Welcome to
The Liber pharetrae Project

The purpose of this website is to provide Open Access research materials from the Pseudo-Bonaventure Liber pharetrae (aka Pharetra), a Latin florilegium compiled at Paris in the mid-13th century, probably by Guibert de Tournai, OFM. This text was apparently first printed among various works of Bonaventure by Johannes Coelhof of Lubeck (Cologne, 1486), a digital version of which is provided online by the Herzog August Bibliothek Wolfenbüttel: http://diglib.hab.de/inkunabeln/e-88-2f-helmst/start.htm.

This project takes as its base text the public domain edition of Adolphe Charles Peltier, published in tome 6 of his Opera Omnia Bonaventurae (Paris, 1866).

The website currently provides an edition of Book 1 ("De personarum varietate") and transcriptions of the remainder of the text: Book 2 ("De principalium vitiorum et virtutum multiplicitate"), Book 3 ("De periculosis"), and Book 4 ("De gratiosis"). Individual edited quotations and the transcriptions are provided in PDF documents that are searchable via Internet browsers such as Google and the Adobe Reader search function.

Thanks to the provision of an internal research grant, work on this project will resume in May 2015 with the goal of converting the transcriptions of Books 2-4 into editions by the end of summer. The edited quotations will then be converted into XML and added to the database for the Janus intertextuality search engine, developed in 2007-8 for the The Electronic Manipulus florum Project. Users of Janus will then have the option of searching either the Manipulus, or the Pharetra, or both of these florilegia at once in conducting intertextuality searches.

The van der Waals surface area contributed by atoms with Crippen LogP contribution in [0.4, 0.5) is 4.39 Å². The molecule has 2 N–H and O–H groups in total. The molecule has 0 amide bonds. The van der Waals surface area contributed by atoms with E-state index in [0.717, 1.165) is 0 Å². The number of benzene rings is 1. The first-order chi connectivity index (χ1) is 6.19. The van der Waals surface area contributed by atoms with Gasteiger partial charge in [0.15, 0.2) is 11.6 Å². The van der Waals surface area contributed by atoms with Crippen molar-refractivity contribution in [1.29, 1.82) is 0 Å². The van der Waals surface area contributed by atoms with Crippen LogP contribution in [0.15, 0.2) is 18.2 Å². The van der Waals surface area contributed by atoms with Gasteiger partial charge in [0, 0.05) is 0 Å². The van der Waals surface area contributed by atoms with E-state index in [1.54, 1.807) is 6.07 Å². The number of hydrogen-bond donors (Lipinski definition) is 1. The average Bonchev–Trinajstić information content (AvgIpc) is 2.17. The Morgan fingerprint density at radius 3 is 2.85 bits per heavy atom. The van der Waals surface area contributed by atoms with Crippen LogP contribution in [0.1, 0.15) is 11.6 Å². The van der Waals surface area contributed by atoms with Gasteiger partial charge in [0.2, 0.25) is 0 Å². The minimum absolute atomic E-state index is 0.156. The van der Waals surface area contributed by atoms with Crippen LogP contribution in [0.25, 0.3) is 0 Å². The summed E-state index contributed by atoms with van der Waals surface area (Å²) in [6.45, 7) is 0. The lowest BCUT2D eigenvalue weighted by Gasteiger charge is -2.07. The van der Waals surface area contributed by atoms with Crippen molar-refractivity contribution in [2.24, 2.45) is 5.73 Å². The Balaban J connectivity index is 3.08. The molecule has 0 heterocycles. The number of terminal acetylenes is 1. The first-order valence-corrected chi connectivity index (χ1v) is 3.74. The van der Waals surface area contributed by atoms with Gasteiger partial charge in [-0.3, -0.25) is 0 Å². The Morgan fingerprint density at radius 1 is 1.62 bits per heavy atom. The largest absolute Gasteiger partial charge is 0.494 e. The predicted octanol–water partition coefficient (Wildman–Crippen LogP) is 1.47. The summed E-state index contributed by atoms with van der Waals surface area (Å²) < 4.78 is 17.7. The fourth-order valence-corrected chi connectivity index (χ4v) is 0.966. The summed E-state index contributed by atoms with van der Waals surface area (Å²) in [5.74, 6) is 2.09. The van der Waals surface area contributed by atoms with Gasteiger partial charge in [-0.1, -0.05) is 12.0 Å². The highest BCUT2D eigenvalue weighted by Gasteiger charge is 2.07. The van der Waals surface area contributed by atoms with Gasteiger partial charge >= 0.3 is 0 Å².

It is intended that a critical edition of this text based on several early manuscript witnesses will eventually supplant the edition based upon the 1866 Paris edition.

The editor gratefully acknowledges Googlebooks' online provision of the 1866 Paris edition and Ross Arthur's advice and assistance with OCR software.

©2014-15 Chris L. Nighman
History Department
Wilfrid Laurier University

The editor gratefully acknowledges that financial support for this project has been provided in the form of a Category A Research Grant
partly funded by WLU Operating funds and partly by a SSHRC General Research Grant awarded to WLU.